Staying heart-healthy is a partnership between your cardiologist and yourself. Patients should follow the guidelines given to them and listen to the advice dispensed.
My wife and I celebrated an anniversary—our second–July 20. Not our wedding anniversary (our 35th will arrive in January), but one that I acquired July 20, 2006, the day of my heart attack.
Upon arising Sunday morning, I received a kiss from my better half, a pat on the back and a “You’re in a much better place than you were two years ago.’” Thankfully, and due in large part to the skilled cardiologists who diagnosed and treated me, I am. My heart seems to be getting stronger. I enjoy my life and my work. I get satisfaction out of the fact I can write and am here to tell about my experience. As I have mentioned before, others have not been so lucky.
I remember I didn’t feel quite myself the night before. I thought, like many, it was indigestion or the like. I should have known better when we took our daily walk and, not even a third into it, I had to go back home because I didn’t feel up to it.
As I was told later by my physician, that could have been the start of what was to happen. A piece of plaque in my left anterior descending artery broke off and my body, thinking it was something it needed to heal, sent blood cells rushing to the area.
Later that evening (and I look at this as interesting at this point), I did a bit of yardwork. I also slept well. Yet, at 8:10AM July 20, 2006, the chest pain and the cold sweat were clues enough. Ninety minutes later, I was in the cardiac cath lab at St. Mary’s Medical Center in Langhorne, PA, with my life in my cardiologist’s hands.
“We’ve stopped the attack, now we’ll see if we can place the stents,’’ said one of the physicians to my wife. As it turned out, I avoided open heart surgery by the space of a few millimeters. About the only thing I remember from that day otherwise is a nurse putting four Plavix pills into my hand, giving me a cup of water and sternly stating, “Take these.”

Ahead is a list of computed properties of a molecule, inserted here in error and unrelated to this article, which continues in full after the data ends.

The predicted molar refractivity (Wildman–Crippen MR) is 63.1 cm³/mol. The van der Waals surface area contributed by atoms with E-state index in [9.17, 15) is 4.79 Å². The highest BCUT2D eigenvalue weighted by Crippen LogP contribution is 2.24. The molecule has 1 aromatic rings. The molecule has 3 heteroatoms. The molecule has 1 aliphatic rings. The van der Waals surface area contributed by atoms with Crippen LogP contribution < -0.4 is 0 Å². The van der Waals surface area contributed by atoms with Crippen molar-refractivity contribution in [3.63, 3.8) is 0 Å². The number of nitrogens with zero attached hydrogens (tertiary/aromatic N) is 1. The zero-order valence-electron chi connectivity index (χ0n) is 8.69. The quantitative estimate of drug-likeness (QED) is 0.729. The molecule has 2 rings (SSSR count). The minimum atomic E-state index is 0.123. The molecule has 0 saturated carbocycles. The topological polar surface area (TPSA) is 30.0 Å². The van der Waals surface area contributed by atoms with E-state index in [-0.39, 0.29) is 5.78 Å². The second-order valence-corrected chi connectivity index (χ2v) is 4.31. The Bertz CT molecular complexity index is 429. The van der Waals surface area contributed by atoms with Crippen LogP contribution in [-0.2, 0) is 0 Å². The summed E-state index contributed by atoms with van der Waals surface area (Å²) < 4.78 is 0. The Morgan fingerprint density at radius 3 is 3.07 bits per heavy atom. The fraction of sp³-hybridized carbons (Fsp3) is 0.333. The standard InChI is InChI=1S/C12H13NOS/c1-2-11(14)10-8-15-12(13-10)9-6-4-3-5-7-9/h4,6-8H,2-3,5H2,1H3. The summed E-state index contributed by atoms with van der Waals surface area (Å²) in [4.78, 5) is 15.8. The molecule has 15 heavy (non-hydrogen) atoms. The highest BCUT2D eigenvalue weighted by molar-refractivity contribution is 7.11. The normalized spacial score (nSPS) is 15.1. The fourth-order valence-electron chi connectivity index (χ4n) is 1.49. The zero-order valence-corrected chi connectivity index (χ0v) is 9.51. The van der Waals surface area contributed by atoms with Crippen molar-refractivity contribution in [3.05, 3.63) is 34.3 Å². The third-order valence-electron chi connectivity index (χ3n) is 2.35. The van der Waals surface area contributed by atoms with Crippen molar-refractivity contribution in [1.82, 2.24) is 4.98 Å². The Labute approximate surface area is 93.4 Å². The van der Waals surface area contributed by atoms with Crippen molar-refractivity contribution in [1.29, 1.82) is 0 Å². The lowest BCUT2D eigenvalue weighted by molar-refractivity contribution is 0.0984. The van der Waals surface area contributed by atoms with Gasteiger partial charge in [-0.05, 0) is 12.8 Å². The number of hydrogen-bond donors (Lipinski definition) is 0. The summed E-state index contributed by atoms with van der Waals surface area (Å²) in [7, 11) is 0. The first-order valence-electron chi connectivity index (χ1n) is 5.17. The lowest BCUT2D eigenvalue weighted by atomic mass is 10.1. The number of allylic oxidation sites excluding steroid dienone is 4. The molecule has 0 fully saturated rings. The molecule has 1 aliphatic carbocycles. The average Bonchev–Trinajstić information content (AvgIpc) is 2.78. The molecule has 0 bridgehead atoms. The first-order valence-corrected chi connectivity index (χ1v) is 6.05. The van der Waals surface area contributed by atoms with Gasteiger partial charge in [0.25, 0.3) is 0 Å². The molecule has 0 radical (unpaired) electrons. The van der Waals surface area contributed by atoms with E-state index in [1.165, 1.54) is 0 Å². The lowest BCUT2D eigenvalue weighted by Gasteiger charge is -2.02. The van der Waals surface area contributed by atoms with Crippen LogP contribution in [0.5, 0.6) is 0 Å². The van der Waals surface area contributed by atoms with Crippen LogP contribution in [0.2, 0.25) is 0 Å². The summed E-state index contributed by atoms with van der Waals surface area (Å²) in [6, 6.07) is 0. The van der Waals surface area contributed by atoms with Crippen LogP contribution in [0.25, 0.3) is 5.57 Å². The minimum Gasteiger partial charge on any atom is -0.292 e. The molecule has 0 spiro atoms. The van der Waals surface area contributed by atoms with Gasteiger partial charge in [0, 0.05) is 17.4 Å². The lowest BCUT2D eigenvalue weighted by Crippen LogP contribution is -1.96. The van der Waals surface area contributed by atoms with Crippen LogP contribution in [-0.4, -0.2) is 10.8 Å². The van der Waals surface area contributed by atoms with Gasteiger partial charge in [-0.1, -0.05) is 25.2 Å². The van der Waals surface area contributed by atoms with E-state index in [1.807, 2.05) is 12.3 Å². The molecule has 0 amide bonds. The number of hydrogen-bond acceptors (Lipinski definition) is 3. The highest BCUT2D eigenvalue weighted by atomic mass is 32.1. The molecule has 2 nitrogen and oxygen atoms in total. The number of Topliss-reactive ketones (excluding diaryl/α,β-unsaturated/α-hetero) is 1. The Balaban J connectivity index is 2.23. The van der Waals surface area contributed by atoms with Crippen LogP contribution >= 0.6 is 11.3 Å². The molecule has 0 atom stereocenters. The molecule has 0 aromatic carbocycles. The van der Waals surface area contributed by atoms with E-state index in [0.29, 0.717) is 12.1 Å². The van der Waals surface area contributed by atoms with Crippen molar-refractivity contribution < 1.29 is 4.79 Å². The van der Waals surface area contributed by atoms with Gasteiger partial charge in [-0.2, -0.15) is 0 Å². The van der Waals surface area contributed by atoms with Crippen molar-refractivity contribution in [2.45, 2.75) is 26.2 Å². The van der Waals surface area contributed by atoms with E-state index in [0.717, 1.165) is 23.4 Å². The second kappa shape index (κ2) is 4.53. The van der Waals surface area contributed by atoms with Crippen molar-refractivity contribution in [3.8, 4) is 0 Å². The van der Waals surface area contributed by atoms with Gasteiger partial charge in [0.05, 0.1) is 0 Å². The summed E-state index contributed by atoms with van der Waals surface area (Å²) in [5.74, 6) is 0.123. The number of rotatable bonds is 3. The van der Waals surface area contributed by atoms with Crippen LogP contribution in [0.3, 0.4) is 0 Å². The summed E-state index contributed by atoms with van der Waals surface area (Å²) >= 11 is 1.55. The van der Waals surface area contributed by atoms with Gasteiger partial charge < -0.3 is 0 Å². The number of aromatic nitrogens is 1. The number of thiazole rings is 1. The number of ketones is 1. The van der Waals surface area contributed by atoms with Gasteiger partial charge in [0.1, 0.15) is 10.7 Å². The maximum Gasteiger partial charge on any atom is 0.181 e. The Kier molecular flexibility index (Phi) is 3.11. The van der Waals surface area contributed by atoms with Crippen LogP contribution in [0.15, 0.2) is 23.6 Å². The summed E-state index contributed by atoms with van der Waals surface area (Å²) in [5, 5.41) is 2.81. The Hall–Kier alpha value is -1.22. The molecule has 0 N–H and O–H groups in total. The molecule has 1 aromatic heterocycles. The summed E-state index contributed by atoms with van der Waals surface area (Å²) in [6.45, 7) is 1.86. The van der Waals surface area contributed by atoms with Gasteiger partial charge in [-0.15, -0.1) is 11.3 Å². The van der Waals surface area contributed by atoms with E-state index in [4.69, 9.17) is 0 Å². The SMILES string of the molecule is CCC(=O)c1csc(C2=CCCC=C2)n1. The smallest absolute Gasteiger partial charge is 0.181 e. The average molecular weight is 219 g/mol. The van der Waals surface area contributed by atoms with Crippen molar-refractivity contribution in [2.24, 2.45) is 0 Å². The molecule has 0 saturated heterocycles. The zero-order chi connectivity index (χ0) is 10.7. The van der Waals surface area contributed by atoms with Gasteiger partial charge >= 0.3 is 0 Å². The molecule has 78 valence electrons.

My first night wasn’t easy. A pump was installed to give my heart rest for 24 hours. Looking back, I’m sure most cardiologists would agree it was a boon to my eventual recovery. By my third day, I was moved out of intensive care and began to feel better. I was encouraged to walk. Cardiac rehabilitation actually began in my hospital bed and I went home on the fifth day.
The amazing part of all this is how I did not realize until much later just what good hands I was in that morning. My interventional cardiologists were in a class by themselves.
“Many wouldn’t have done what your group was able to do that morning,’’ said a physician friend. “When the clot is in the LAD, many will send you right in for bypass surgery and won’t even attempt what was done.
“If anything happens to me like that, I want the same group.” Things, however, have certainly gotten brighter since then. I have learned to enjoy my workouts in the gym—I am on my eighth workout card—and we have fun making tasty heart-healthy meals. I take my medication religiously.
Put it this way: it is an anniversary I would rather have not added to my calendar. Staying heart-healthy is a partnership between your cardiologist and yourself. Patients should follow the guidelines given to them and listen to the advice dispensed. And, chances are, they will be around to celebrate the type of anniversary everyone cherishes.